Wed 23 Jan 2008
Remember the Exodus? Even if you never saw Charlton Heston part the waters Hollywood style, the story of the mistreatment of the descendants of the patriarch Jacob of Israel and their harrowing escape from the clutches of a hard-hearted Pharaoh has been retold millions of times over the past two millennia or more. In that story the more that Moses and brother Aaron demand “Let my people go,” the more the burden on the people, including the last straw, literally the last straw, in a work force up against a mud brick wall. Things got so bad that even the supervisors tried to reason with Pharaoh, but to no avail. So Moses in frustration turned to his Lord and complained in plain King James English:
And Moses returned unto the LORD, and said, Lord, wherefore hast thou so evil entreated this people? why is it that thou hast sent me? For since I came to Pharaoh to speak in thy name, he hath done evil to this people; neither hast thou delivered thy people at all. (Exodus 5:22-23)
Then came the plagues worthy of a passionate Mel Gibson remake: Nile water turned into blood, frogs everywhere, pesky gnats and flies (hardly anything new, I should suspect), the heavy vegan-friendly killing off of horses, donkeys, camels and flocks, then festering boils, heaven-sent hail and fire (an interesting notion for resolving global warming), lots and lots of locusts (some of which may have been kosher), total darkness and then the ultimate weapon of killing every non-Israelite firstborn. One would think this would be enough for several movies, but the journey has not even begun. That exodus, hardly a march of triumph, would condemn the brickmakers of Egypt to forty years wandering in the desert. Where is Mel Brooks when you need him?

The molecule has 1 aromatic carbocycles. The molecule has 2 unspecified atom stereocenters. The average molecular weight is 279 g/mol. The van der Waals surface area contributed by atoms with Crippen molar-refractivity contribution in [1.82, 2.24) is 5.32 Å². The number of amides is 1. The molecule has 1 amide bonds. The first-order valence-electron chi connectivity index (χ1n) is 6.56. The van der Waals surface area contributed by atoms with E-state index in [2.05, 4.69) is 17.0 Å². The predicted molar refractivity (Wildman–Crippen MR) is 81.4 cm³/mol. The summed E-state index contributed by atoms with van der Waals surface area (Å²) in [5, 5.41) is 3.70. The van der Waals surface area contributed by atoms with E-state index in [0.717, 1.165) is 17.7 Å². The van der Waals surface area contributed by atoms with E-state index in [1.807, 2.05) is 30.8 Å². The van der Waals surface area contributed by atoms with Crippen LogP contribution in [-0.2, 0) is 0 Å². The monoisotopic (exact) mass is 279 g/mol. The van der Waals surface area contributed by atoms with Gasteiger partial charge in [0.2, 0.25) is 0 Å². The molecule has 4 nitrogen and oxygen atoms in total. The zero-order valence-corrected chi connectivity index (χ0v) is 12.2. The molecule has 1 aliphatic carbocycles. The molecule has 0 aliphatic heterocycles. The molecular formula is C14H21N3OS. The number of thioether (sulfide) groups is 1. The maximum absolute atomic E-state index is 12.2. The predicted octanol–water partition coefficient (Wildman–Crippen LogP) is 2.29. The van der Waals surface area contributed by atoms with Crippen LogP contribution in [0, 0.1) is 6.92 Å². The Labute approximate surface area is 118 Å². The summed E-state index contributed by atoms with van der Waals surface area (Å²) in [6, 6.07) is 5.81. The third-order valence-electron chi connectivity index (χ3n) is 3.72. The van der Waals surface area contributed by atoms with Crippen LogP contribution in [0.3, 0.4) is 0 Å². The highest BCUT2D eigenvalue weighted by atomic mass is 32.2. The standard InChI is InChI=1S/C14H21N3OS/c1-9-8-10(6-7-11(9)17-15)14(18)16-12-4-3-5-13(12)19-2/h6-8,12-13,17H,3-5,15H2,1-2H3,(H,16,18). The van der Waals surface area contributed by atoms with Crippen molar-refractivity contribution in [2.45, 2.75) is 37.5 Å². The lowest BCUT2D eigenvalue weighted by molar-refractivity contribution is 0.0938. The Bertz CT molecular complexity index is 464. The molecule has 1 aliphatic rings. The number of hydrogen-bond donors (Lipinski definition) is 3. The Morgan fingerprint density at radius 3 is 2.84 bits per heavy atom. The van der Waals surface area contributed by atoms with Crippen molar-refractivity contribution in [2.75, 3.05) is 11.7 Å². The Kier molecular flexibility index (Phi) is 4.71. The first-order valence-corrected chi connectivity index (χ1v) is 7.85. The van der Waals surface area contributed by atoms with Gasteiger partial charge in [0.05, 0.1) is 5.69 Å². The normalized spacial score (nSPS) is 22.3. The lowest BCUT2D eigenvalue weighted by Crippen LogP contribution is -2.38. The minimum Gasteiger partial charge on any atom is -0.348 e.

Yesterday the irony of contemporary politics put the exodus in reverse. As reported by the BBC:
Tens of thousands of Palestinians have surged into Egypt from the Gaza Strip after masked militants destroyed parts of the border wall.
Gazans rushed to buy food, fuel and other supplies that have become scarce because of an Israeli blockade – aimed at stopping rocket attacks from Gaza.
Egyptian police took no action to stop people crossing.
Egypt’s President Hosni Mubarak says he allowed Gazans in to buy food, but Israel urged Egypt to restore security.
What a pathetic turn of prophetic events. This time the hard-hearted taskmaster is the Israeli government and Egyptian President Mubarak is the soft touch for people who have no food to buy on the other side of the fence. There has been plenty of blood shed, perhaps not enough to fill the Nile basin, and enough young Palestinian men (not just the firstborn) have been sacrificed. The leader of Hamas is hardly Moses, but the walking in circles in the wilderness (without a roadmap for peace) is indeed an apt metaphor.
Daniel Martin Varisco
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